LEarN About Suicide
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#chatsafe global
A guide for communicating safely online about suicide

in collaboration with orygen

Before you post anything about suicide

Before you communicate online about suicide, take some time to think about the intention of sharing this post.
  • Remember that online posts can go viral and "once posted, always posted"
  • Be aware of where help resources are available
  • Be aware of the language and safety tips for discussing about suicide
More general safety tips for communicating about suicide online can be found here.

Photo Captions are for reference only, will not be in final version: http://www.istockphoto.com/sg/vector/veterinarian-gm150926370-21228082

Photo: http://www.istockphoto.com/sg/vector/veterinarian-gm150926370-21228082

Sharing your own experience

There may be times where you want to share your own experience with suicidal thoughts, feelings or behaviour.

There are some things you might want to consider before you do:
  • Your privacy
  • Share your experience in a safe and helpful way
    It is helpful to emphasise the importance of seeking help early and messages that reduce stigma and promote hope and recovery
  • The use of “trigger” warnings
    Trigger warnings are a statement at the start of your post that alerts that the post may contain distressing content

Communicating about someone you know who is affected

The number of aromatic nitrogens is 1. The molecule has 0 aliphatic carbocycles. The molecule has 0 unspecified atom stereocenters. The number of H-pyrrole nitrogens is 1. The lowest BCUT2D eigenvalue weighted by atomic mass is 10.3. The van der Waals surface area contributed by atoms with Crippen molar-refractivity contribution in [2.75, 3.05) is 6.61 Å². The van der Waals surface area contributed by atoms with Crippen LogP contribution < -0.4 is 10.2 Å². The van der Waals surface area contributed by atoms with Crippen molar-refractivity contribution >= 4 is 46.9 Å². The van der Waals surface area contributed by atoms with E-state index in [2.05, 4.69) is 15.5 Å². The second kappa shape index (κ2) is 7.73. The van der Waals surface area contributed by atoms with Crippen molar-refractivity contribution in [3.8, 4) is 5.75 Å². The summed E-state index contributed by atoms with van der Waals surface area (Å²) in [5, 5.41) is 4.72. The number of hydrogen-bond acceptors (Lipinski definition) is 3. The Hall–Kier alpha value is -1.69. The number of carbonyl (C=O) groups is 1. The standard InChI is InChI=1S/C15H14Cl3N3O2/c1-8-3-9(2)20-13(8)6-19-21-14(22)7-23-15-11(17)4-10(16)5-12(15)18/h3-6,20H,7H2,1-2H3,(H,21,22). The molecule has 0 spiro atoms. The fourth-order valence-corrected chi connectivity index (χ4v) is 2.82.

Everyone is entitled to privacy, including those who have died by suicide. If you’re concerned about someone because of their post, talk to the person directly.
Sharing about someone who has died by suicide
  • Only post what you know to be true - do not share information that you're unsure of or that you know is inaccurate
  • Do not speculate about an individual’s thoughts or feelings or about why the person took their life
Suicide of celebrities and public figures
  • Do not post or share content that speculates about the suicide of a celebrity before it has been confirmed by an official source
  • Do not post or share too many back to back posts, as too much exposure can have a negative effect on vulnerable people
  • The guideline for responsible media representations of suicide be found here

Photo: Watercolor old mint telephone

Photo: http://www.istockphoto.com/sg/vector/veterinarian-gm150926370-21228082

Responding to someone who may be suicidal

Reaching out can be an important source of affirmation, connection and support. It might also be life-changing.

Always take any online content that suggests a person may be thinking about suicide seriously.
  • Before responding to someone who has indicated they may be at risk of suicide, ask yourself:
    - How are you feeling?
    - Are you able to provide support to the person if needed?
  • If you decide to respond, let the person know that you care about them and respond without judgement, assumptions or interruptions
  • Else, you may also encourage them to seek help
Find out more about how you can be a support here.


click here to download the full guide or visit the #Chatsafe website.

For emotional support

24 Hour Hotline

p 1800-221 4444

E-mail

m PAT@SOS.ORG.SG